This is a common issue with people on the spectrum who can’t live independently, and while many advocacy groups focus on issues such as increasing acceptance of people with autism – a goal I support, for obvious reasons – we parents of lower-functioning children are obsessed with keeping our children safe and can’t worry much about such abstract causes. A 2017 study done at Columbia University revealed that the average lifespan of people on the spectrum is just 36, and that children and teens with autism are 40 times more likely to die of an injury than the general population.

When I watch these television series about higher-functioning people, or when I see organizations pour time, energy and money into helping only those with autism who are verbal and independent, it causes bottomless frustration. It’s as if you were caught on a mountain in a terrible storm, and you came across a fortified house, but instead of taking you in, the people inside wanted to engage in a debate about hiking in inclement weather through the window, leaving you standing outside.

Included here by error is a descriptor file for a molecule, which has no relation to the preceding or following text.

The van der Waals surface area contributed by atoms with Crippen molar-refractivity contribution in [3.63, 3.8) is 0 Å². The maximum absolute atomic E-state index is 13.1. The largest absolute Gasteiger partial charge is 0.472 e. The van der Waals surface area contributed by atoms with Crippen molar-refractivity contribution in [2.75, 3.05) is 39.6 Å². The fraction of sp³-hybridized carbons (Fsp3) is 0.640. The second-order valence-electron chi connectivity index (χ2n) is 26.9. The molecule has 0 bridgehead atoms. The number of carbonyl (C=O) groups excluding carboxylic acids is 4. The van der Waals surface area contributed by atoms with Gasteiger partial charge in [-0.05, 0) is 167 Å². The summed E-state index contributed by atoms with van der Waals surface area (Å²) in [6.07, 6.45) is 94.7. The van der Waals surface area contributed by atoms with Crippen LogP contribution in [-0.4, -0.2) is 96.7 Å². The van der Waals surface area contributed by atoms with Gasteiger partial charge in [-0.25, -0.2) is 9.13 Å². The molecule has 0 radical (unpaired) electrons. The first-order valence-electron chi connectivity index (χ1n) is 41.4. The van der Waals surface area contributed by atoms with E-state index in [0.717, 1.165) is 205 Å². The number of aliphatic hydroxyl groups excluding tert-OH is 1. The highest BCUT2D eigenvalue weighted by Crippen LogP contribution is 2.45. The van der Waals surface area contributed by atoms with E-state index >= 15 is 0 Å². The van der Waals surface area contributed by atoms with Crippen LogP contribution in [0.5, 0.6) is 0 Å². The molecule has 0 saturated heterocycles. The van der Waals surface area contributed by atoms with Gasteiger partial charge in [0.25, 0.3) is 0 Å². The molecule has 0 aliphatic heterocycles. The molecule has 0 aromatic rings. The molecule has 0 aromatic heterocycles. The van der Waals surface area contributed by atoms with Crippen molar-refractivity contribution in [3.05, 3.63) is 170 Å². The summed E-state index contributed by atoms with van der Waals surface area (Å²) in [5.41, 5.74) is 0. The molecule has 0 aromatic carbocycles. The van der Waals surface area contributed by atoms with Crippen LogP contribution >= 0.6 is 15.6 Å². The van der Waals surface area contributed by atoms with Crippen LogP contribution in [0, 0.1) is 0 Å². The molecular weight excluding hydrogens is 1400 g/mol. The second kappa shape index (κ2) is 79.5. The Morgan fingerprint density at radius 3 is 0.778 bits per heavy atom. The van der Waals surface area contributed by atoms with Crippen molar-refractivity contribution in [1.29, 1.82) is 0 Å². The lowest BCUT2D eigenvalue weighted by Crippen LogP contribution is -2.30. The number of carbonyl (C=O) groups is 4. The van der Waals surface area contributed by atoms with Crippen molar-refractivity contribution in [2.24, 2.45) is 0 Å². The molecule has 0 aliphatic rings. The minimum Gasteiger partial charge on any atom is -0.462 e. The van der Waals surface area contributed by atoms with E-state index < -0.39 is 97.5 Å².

In terms of public policy, I feel that voters cannot make an informed choice about the issues if they don’t understand what is actually going on with many – if not most (there are no reliable statistics on how many people are on each end of the spectrum) – people who have autism.

In most group homes for people with autism, for example, while the supervisors have degrees and experience, the day-to-day work is done by young people earning minimum wage, who understandably leave the moment a better opportunity comes along. This has a huge impact on the quality of care residents receive.

If people’s only picture of autism comes from television portrayals of those who are high-functioning – if they think of people with autism only as quirky geniuses with a different way of looking at life – they would have no way to understand that the lack of funding for programs for lower-functioning people with autism is a huge public health crisis, both in Israel and around the world.

So I can only hope that in the coming months and years, someone who is a television or movie executive and also has a child on the spectrum will find a way to dramatize the lives of the millions of people around the world like my son.

The writer is the author of the novel If I Could Tell You, which was inspired by her experiences as the mother of an autistic son.